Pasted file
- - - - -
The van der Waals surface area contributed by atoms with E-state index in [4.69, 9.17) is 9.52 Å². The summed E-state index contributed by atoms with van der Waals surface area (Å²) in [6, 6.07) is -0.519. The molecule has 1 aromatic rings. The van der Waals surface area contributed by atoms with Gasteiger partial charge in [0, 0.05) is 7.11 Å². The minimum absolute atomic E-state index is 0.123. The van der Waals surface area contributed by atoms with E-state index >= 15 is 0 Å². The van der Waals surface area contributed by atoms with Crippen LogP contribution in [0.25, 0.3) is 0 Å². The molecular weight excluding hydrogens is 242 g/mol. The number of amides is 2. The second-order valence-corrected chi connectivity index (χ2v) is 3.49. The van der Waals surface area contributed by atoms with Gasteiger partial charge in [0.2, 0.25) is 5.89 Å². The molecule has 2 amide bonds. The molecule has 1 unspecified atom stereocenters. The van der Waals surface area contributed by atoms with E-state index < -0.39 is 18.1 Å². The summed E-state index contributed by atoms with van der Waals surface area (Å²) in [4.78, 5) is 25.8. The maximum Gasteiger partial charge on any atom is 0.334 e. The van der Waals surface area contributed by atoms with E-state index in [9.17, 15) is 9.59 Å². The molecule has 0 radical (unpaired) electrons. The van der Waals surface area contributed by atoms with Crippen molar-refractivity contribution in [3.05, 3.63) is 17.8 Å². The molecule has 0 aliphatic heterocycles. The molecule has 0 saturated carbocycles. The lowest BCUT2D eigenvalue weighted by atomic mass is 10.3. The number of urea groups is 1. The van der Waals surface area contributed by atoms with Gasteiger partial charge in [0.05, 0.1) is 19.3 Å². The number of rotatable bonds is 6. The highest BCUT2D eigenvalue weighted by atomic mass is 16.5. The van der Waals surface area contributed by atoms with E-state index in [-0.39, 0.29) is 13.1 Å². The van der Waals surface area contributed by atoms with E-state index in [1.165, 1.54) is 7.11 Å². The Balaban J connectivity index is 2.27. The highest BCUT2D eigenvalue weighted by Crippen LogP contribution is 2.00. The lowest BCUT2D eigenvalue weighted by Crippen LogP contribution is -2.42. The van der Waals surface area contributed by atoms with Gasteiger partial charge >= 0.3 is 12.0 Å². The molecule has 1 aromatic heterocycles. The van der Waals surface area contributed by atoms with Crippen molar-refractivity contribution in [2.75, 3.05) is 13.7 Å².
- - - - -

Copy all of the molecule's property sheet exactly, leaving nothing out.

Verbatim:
The van der Waals surface area contributed by atoms with E-state index in [4.69, 9.17) is 9.52 Å². The summed E-state index contributed by atoms with van der Waals surface area (Å²) in [6, 6.07) is -0.519. The molecule has 1 aromatic rings. The van der Waals surface area contributed by atoms with Gasteiger partial charge in [0, 0.05) is 7.11 Å². The minimum absolute atomic E-state index is 0.123. The van der Waals surface area contributed by atoms with E-state index >= 15 is 0 Å². The van der Waals surface area contributed by atoms with Crippen LogP contribution in [0.25, 0.3) is 0 Å². The molecular weight excluding hydrogens is 242 g/mol. The number of amides is 2. The second-order valence-corrected chi connectivity index (χ2v) is 3.49. The van der Waals surface area contributed by atoms with Gasteiger partial charge in [0.2, 0.25) is 5.89 Å². The molecule has 2 amide bonds. The molecule has 1 unspecified atom stereocenters. The van der Waals surface area contributed by atoms with E-state index < -0.39 is 18.1 Å². The summed E-state index contributed by atoms with van der Waals surface area (Å²) in [4.78, 5) is 25.8. The maximum Gasteiger partial charge on any atom is 0.334 e. The van der Waals surface area contributed by atoms with E-state index in [9.17, 15) is 9.59 Å². The molecule has 0 radical (unpaired) electrons. The van der Waals surface area contributed by atoms with Crippen molar-refractivity contribution in [3.05, 3.63) is 17.8 Å². The molecule has 0 aliphatic heterocycles. The molecule has 0 saturated carbocycles. The lowest BCUT2D eigenvalue weighted by atomic mass is 10.3. The number of urea groups is 1. The van der Waals surface area contributed by atoms with Gasteiger partial charge in [0.05, 0.1) is 19.3 Å². The number of rotatable bonds is 6. The highest BCUT2D eigenvalue weighted by atomic mass is 16.5. The van der Waals surface area contributed by atoms with E-state index in [-0.39, 0.29) is 13.1 Å². The van der Waals surface area contributed by atoms with E-state index in [1.165, 1.54) is 7.11 Å². The Balaban J connectivity index is 2.27. The highest BCUT2D eigenvalue weighted by Crippen LogP contribution is 2.00. The lowest BCUT2D eigenvalue weighted by Crippen LogP contribution is -2.42. The van der Waals surface area contributed by atoms with Gasteiger partial charge >= 0.3 is 12.0 Å². The molecule has 1 aromatic heterocycles. The van der Waals surface area contributed by atoms with Crippen molar-refractivity contribution in [2.75, 3.05) is 13.7 Å².